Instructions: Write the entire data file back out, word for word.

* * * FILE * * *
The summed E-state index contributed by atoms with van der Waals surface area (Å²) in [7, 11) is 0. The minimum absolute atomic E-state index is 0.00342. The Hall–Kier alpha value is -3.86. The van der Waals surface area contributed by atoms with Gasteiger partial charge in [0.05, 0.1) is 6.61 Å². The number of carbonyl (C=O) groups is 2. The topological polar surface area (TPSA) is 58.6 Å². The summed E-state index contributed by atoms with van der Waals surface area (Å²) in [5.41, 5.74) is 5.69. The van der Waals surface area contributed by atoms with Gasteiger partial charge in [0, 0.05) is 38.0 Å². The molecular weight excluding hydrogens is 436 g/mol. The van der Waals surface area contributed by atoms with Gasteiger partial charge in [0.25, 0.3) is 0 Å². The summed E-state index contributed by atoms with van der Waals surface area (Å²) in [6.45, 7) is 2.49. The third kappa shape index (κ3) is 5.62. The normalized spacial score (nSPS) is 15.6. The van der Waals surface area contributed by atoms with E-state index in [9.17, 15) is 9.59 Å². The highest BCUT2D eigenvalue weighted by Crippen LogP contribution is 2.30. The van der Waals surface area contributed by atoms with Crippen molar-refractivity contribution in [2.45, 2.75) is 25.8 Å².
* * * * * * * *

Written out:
The summed E-state index contributed by atoms with van der Waals surface area (Å²) in [7, 11) is 0. The minimum absolute atomic E-state index is 0.00342. The Hall–Kier alpha value is -3.86. The van der Waals surface area contributed by atoms with Gasteiger partial charge in [0.05, 0.1) is 6.61 Å². The number of carbonyl (C=O) groups is 2. The topological polar surface area (TPSA) is 58.6 Å². The summed E-state index contributed by atoms with van der Waals surface area (Å²) in [5.41, 5.74) is 5.69. The van der Waals surface area contributed by atoms with Gasteiger partial charge in [0, 0.05) is 38.0 Å². The molecular weight excluding hydrogens is 436 g/mol. The van der Waals surface area contributed by atoms with Gasteiger partial charge in [0.25, 0.3) is 0 Å². The summed E-state index contributed by atoms with van der Waals surface area (Å²) in [6.45, 7) is 2.49. The third kappa shape index (κ3) is 5.62. The normalized spacial score (nSPS) is 15.6. The van der Waals surface area contributed by atoms with E-state index in [9.17, 15) is 9.59 Å². The highest BCUT2D eigenvalue weighted by Crippen LogP contribution is 2.30. The van der Waals surface area contributed by atoms with Crippen molar-refractivity contribution in [2.45, 2.75) is 25.8 Å².